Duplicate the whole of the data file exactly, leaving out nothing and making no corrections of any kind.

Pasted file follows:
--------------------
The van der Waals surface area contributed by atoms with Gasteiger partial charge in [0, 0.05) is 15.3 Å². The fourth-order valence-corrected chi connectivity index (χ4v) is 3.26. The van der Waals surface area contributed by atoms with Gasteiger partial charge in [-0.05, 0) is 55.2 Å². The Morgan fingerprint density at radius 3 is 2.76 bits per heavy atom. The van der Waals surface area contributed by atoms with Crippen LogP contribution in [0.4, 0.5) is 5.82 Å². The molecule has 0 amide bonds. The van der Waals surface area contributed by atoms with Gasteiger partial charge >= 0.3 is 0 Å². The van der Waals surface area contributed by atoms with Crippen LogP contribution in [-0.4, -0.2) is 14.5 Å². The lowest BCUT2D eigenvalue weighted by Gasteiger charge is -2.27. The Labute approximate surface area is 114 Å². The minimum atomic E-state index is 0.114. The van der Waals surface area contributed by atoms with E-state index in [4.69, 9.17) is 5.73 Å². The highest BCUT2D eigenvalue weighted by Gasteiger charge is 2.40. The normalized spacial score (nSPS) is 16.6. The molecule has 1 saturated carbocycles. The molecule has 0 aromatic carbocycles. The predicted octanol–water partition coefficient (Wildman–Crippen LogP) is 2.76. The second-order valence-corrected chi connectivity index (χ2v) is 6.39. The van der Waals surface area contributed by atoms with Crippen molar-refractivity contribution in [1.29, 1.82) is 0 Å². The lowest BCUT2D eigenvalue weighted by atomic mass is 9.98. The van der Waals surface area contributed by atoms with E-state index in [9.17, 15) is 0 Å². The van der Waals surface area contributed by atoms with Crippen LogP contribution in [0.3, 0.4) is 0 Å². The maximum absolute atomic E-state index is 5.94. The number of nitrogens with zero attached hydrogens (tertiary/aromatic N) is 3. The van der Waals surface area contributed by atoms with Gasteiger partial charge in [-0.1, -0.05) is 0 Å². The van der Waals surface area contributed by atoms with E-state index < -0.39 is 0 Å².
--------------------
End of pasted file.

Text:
The van der Waals surface area contributed by atoms with Gasteiger partial charge in [0, 0.05) is 15.3 Å². The fourth-order valence-corrected chi connectivity index (χ4v) is 3.26. The van der Waals surface area contributed by atoms with Gasteiger partial charge in [-0.05, 0) is 55.2 Å². The Morgan fingerprint density at radius 3 is 2.76 bits per heavy atom. The van der Waals surface area contributed by atoms with Crippen LogP contribution in [0.4, 0.5) is 5.82 Å². The molecule has 0 amide bonds. The van der Waals surface area contributed by atoms with Gasteiger partial charge >= 0.3 is 0 Å². The van der Waals surface area contributed by atoms with Crippen LogP contribution in [-0.4, -0.2) is 14.5 Å². The lowest BCUT2D eigenvalue weighted by Gasteiger charge is -2.27. The Labute approximate surface area is 114 Å². The minimum atomic E-state index is 0.114. The van der Waals surface area contributed by atoms with E-state index in [4.69, 9.17) is 5.73 Å². The highest BCUT2D eigenvalue weighted by Gasteiger charge is 2.40. The normalized spacial score (nSPS) is 16.6. The molecule has 1 saturated carbocycles. The molecule has 0 aromatic carbocycles. The predicted octanol–water partition coefficient (Wildman–Crippen LogP) is 2.76. The second-order valence-corrected chi connectivity index (χ2v) is 6.39. The van der Waals surface area contributed by atoms with Crippen molar-refractivity contribution in [1.29, 1.82) is 0 Å². The lowest BCUT2D eigenvalue weighted by atomic mass is 9.98. The van der Waals surface area contributed by atoms with E-state index in [9.17, 15) is 0 Å². The van der Waals surface area contributed by atoms with Crippen LogP contribution in [0.3, 0.4) is 0 Å². The maximum absolute atomic E-state index is 5.94. The number of nitrogens with zero attached hydrogens (tertiary/aromatic N) is 3. The van der Waals surface area contributed by atoms with Gasteiger partial charge in [-0.1, -0.05) is 0 Å². The van der Waals surface area contributed by atoms with E-state index < -0.39 is 0 Å².